20 October 2015, Writing Ideas - New Novel, part 558, more Words Best Not Employed Q and A
Announcement: Delay, my new novels can be seen on the internet, but the publisher has delayed all their fiction output due to the economy. I'll keep you informed. More information can be found at www.ancientlight.com. Check out my novels--I think you'll really enjoy them.
Introduction: I wrote the novel Aksinya: Enchantment and the Daemon. This was my 21st novel and through this blog, I gave you the entire novel in installments that included commentary on the writing. In the commentary, in addition to other general information on writing, I explained, how the novel was constructed, the metaphors and symbols in it, the writing techniques and tricks I used, and the way I built the scenes. You can look back through this blog and read the entire novel beginning with http://www.pilotlion.blogspot.com/2010/10/new-novel-part-3-girl-and-demon.html.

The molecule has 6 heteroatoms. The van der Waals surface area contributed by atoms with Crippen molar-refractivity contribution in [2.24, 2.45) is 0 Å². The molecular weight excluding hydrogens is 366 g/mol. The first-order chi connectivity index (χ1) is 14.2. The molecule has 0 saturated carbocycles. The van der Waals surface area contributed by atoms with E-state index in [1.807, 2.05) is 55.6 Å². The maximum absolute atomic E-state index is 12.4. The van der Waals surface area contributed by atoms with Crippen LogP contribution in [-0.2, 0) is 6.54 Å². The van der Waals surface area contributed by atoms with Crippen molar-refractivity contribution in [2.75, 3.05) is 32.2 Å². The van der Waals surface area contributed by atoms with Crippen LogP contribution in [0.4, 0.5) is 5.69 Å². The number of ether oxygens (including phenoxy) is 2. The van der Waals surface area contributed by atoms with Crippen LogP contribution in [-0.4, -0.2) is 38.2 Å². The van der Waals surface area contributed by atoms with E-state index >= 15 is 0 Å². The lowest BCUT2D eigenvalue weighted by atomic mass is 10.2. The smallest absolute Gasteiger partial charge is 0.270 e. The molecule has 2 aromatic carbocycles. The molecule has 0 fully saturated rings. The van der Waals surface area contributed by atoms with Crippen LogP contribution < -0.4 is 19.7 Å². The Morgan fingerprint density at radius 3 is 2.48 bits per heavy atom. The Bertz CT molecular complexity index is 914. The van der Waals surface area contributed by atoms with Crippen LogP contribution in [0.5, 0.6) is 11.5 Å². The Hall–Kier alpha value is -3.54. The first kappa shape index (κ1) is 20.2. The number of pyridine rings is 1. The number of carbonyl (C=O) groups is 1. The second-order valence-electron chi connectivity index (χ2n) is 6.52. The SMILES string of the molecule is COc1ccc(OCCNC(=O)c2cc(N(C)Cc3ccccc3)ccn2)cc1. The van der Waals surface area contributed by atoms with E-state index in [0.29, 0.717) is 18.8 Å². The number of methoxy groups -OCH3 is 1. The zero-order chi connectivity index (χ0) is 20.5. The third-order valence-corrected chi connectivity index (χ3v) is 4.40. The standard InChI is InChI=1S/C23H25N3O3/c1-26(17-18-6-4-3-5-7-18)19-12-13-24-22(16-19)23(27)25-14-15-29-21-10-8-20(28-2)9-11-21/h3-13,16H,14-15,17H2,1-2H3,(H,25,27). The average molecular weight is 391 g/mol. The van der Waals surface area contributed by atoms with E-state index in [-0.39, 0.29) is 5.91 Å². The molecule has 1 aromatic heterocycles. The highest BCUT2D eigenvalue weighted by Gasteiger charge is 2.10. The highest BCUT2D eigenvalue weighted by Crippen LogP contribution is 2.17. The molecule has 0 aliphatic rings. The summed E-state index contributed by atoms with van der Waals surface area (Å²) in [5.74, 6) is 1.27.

I'm using this novel as an example of how I produce, market, and eventually (we hope) get a novel published. I'll keep you informed along the way.
Today's Blog: To see the steps in the publication process, visit my writing website http://www.ldalford.com/ and select "production schedule," you will be sent to http://www.sisteroflight.com/.
The four plus one basic rules I employ when writing:
1. Don't confuse your readers.
2. Entertain your readers.
3. Ground your readers in the writing.
4. Don't show (or tell) everything.
5. Immerse yourself in the world of your writing.
All novels have five discrete parts:
1. The initial scene (the beginning)
2. The rising action
3. The climax
4. The falling action
5. The dénouement
The theme statement of my 26th novel, working title, Shape, is this: Mrs. Lyons captures a shape-shifting girl in her pantry and rehabilitates her.
Here is the cover proposal for Escape from Freedom. Escape is my 25th novel.
The most important scene in any novel is the initial scene, but eventually, you have to move to the rising action. I'm on my first editing run-through of Shape.
I'm an advocate of using the/a scene input/output method to drive the rising action--in fact, to write any novel.
1. Scene input (easy)
2. Scene output (a little harder)
3. Scene setting (basic stuff)
4. Creativity (creative elements of the scene)